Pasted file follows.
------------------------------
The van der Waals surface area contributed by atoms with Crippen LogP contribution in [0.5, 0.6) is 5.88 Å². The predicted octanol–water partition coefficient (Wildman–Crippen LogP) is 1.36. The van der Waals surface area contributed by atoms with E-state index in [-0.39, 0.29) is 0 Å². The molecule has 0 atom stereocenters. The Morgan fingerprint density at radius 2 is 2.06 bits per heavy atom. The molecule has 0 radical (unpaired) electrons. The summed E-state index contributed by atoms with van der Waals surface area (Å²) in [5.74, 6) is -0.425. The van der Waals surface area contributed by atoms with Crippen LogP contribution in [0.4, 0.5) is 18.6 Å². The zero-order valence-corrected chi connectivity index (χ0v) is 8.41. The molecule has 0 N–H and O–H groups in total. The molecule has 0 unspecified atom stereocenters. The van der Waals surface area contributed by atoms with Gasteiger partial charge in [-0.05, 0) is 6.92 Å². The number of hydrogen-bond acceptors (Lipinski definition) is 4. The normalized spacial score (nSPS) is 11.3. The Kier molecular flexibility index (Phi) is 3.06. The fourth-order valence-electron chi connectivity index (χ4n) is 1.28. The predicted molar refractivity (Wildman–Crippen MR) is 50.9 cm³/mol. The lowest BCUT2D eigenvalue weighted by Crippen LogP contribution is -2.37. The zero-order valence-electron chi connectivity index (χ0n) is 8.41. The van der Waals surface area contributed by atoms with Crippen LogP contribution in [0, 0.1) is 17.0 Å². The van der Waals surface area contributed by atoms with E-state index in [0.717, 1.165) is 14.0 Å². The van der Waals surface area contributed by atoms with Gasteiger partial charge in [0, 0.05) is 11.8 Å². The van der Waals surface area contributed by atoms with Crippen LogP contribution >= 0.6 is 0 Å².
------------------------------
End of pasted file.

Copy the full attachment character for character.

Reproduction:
The van der Waals surface area contributed by atoms with Crippen LogP contribution in [0.5, 0.6) is 5.88 Å². The predicted octanol–water partition coefficient (Wildman–Crippen LogP) is 1.36. The van der Waals surface area contributed by atoms with E-state index in [-0.39, 0.29) is 0 Å². The molecule has 0 atom stereocenters. The Morgan fingerprint density at radius 2 is 2.06 bits per heavy atom. The molecule has 0 radical (unpaired) electrons. The summed E-state index contributed by atoms with van der Waals surface area (Å²) in [5.74, 6) is -0.425. The van der Waals surface area contributed by atoms with Crippen LogP contribution in [0.4, 0.5) is 18.6 Å². The zero-order valence-corrected chi connectivity index (χ0v) is 8.41. The molecule has 0 N–H and O–H groups in total. The molecule has 0 unspecified atom stereocenters. The van der Waals surface area contributed by atoms with Gasteiger partial charge in [-0.05, 0) is 6.92 Å². The number of hydrogen-bond acceptors (Lipinski definition) is 4. The normalized spacial score (nSPS) is 11.3. The Kier molecular flexibility index (Phi) is 3.06. The fourth-order valence-electron chi connectivity index (χ4n) is 1.28. The predicted molar refractivity (Wildman–Crippen MR) is 50.9 cm³/mol. The lowest BCUT2D eigenvalue weighted by Crippen LogP contribution is -2.37. The zero-order valence-electron chi connectivity index (χ0n) is 8.41. The van der Waals surface area contributed by atoms with Crippen LogP contribution in [0, 0.1) is 17.0 Å². The van der Waals surface area contributed by atoms with E-state index in [0.717, 1.165) is 14.0 Å². The van der Waals surface area contributed by atoms with Gasteiger partial charge in [0, 0.05) is 11.8 Å². The van der Waals surface area contributed by atoms with Crippen LogP contribution >= 0.6 is 0 Å².